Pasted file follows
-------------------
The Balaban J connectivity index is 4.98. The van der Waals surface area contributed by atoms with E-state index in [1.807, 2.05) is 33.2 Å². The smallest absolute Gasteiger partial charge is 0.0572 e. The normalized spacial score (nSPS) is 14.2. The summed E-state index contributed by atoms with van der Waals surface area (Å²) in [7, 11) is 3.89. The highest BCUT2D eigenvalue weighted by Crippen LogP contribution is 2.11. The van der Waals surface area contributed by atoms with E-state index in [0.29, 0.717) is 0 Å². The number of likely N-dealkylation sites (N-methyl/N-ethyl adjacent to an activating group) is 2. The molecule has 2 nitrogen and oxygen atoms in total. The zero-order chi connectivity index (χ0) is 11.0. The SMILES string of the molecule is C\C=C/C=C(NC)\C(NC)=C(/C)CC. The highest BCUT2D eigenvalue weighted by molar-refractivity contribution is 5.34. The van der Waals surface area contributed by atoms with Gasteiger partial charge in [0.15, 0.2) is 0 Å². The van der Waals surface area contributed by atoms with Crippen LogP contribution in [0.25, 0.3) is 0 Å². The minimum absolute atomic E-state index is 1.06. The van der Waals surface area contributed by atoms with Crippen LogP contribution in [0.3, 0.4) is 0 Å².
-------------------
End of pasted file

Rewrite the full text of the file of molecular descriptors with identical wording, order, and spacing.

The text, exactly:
The Balaban J connectivity index is 4.98. The van der Waals surface area contributed by atoms with E-state index in [1.807, 2.05) is 33.2 Å². The smallest absolute Gasteiger partial charge is 0.0572 e. The normalized spacial score (nSPS) is 14.2. The summed E-state index contributed by atoms with van der Waals surface area (Å²) in [7, 11) is 3.89. The highest BCUT2D eigenvalue weighted by Crippen LogP contribution is 2.11. The van der Waals surface area contributed by atoms with E-state index in [0.29, 0.717) is 0 Å². The number of likely N-dealkylation sites (N-methyl/N-ethyl adjacent to an activating group) is 2. The molecule has 2 nitrogen and oxygen atoms in total. The zero-order chi connectivity index (χ0) is 11.0. The SMILES string of the molecule is C\C=C/C=C(NC)\C(NC)=C(/C)CC. The highest BCUT2D eigenvalue weighted by molar-refractivity contribution is 5.34. The van der Waals surface area contributed by atoms with Gasteiger partial charge in [0.15, 0.2) is 0 Å². The van der Waals surface area contributed by atoms with Crippen LogP contribution in [0.25, 0.3) is 0 Å². The minimum absolute atomic E-state index is 1.06. The van der Waals surface area contributed by atoms with Crippen LogP contribution in [0.3, 0.4) is 0 Å².